• allelochemical resistance;
  • allelopathy;
  • Centaurea maculosa;
  • chemical inhibition;
  • root elongation;
  • seed size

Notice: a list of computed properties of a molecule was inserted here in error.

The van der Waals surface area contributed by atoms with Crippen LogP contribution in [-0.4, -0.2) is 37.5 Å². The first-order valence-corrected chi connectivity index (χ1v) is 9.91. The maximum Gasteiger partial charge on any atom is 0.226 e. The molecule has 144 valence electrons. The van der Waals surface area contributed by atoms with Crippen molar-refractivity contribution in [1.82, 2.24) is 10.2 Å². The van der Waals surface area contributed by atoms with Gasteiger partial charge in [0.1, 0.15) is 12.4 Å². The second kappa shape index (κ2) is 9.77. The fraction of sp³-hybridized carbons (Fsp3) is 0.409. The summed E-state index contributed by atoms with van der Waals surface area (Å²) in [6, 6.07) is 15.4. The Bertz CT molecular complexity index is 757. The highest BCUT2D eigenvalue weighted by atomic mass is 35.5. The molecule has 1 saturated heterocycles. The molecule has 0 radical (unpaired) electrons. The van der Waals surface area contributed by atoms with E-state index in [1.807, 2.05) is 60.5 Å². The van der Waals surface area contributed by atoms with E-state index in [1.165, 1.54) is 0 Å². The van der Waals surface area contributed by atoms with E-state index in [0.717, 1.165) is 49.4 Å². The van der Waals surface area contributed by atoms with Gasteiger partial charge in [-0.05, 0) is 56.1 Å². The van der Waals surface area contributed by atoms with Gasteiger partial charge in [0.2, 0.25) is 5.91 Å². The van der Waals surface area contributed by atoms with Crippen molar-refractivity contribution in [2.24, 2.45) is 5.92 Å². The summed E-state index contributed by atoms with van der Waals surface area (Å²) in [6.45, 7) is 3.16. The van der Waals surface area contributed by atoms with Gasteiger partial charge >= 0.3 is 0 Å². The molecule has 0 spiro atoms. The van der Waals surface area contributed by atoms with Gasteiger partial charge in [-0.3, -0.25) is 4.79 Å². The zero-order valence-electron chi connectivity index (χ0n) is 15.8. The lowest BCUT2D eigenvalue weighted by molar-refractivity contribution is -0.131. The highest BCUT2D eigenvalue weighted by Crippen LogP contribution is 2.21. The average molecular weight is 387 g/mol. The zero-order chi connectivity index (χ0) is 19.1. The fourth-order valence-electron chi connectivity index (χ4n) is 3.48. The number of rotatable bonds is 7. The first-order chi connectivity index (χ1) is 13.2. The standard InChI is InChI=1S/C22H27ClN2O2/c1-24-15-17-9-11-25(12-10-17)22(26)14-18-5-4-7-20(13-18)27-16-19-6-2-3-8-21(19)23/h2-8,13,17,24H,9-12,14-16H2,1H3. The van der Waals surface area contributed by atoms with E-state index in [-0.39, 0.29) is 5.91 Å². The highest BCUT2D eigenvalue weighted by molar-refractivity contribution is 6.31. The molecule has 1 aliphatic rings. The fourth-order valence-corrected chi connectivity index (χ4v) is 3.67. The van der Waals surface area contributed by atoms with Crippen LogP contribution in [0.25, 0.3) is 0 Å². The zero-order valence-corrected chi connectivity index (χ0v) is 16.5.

Invasions of North American grasslands by Spotted knapweed (Centaurea maculosa Lam.) are mediated in part by Spotted knapweed root exudation of (±)-catechin, a potent phytotoxin. Residual soil (±)-catechin may interfere with reestablishment of native grassland species even after Spotted knapweed populations are controlled. Grassland species that are resistant to (±)-catechin may be more successful for restoration of areas infested by Spotted knapweed. We evaluated the (±)-catechin resistance of 23 grassland species by measuring the effects of seven (±)-catechin concentrations (0–4.0 mg/mL) on seed germination, seedling root and shoot elongation, and seedling mortality. (±)-Catechin treatments were chosen to reflect the range of observed Spotted knapweed field soil (±)-catechin concentrations. Inhibition of root elongation was the strongest and most common effect of (±)-catechin treatment. High (±)-catechin concentrations reduced mean root lengths of 5 of the species by more than 75% and another 10 species by more than 55%. Experimentally derived concentrations needed to reduce root length by 50% (EC50), an indicator of (±)-catechin resistance, ranged from 0.43 mg/mL ± 0.30 SE to greater than 4.0 mg/mL among species. Eight species with EC50s greater than 3.0 mg/mL were identified as resistant to (±)-catechin and are likely suitable for revegetation of Spotted knapweed–infested areas. (±)-Catechin resistance was positively correlated with mean seed mass, suggesting that seed carbohydrate reserves may allow seedlings to detoxify (±)-catechin, develop barriers to (±)-catechin exposure, or sustain a positive growth rate, despite (±)-catechin-induced cell death. Future efforts to identify allelochemical-resistant grassland species should focus on large-seeded species.